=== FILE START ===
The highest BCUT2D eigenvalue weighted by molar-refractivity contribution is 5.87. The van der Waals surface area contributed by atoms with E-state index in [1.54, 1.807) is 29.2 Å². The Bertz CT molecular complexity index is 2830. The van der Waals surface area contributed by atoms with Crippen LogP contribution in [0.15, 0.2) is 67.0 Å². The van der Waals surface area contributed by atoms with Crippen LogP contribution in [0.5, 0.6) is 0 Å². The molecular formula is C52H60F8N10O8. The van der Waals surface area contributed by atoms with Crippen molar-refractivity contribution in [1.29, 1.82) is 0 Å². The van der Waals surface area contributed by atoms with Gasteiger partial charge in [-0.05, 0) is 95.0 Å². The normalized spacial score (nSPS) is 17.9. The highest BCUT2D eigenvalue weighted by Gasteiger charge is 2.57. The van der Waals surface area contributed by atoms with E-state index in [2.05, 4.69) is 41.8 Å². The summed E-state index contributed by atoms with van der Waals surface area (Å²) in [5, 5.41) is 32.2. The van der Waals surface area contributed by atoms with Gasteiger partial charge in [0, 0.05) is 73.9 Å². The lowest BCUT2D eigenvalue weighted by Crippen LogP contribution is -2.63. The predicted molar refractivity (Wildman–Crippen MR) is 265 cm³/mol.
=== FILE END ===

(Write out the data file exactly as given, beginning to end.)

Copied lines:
The highest BCUT2D eigenvalue weighted by molar-refractivity contribution is 5.87. The van der Waals surface area contributed by atoms with E-state index in [1.54, 1.807) is 29.2 Å². The Bertz CT molecular complexity index is 2830. The van der Waals surface area contributed by atoms with Crippen LogP contribution in [0.15, 0.2) is 67.0 Å². The van der Waals surface area contributed by atoms with Crippen LogP contribution in [0.5, 0.6) is 0 Å². The molecular formula is C52H60F8N10O8. The van der Waals surface area contributed by atoms with Crippen molar-refractivity contribution in [1.29, 1.82) is 0 Å². The van der Waals surface area contributed by atoms with Gasteiger partial charge in [-0.05, 0) is 95.0 Å². The normalized spacial score (nSPS) is 17.9. The highest BCUT2D eigenvalue weighted by Gasteiger charge is 2.57. The van der Waals surface area contributed by atoms with E-state index in [2.05, 4.69) is 41.8 Å². The summed E-state index contributed by atoms with van der Waals surface area (Å²) in [5, 5.41) is 32.2. The van der Waals surface area contributed by atoms with Gasteiger partial charge in [0, 0.05) is 73.9 Å². The lowest BCUT2D eigenvalue weighted by Crippen LogP contribution is -2.63. The predicted molar refractivity (Wildman–Crippen MR) is 265 cm³/mol.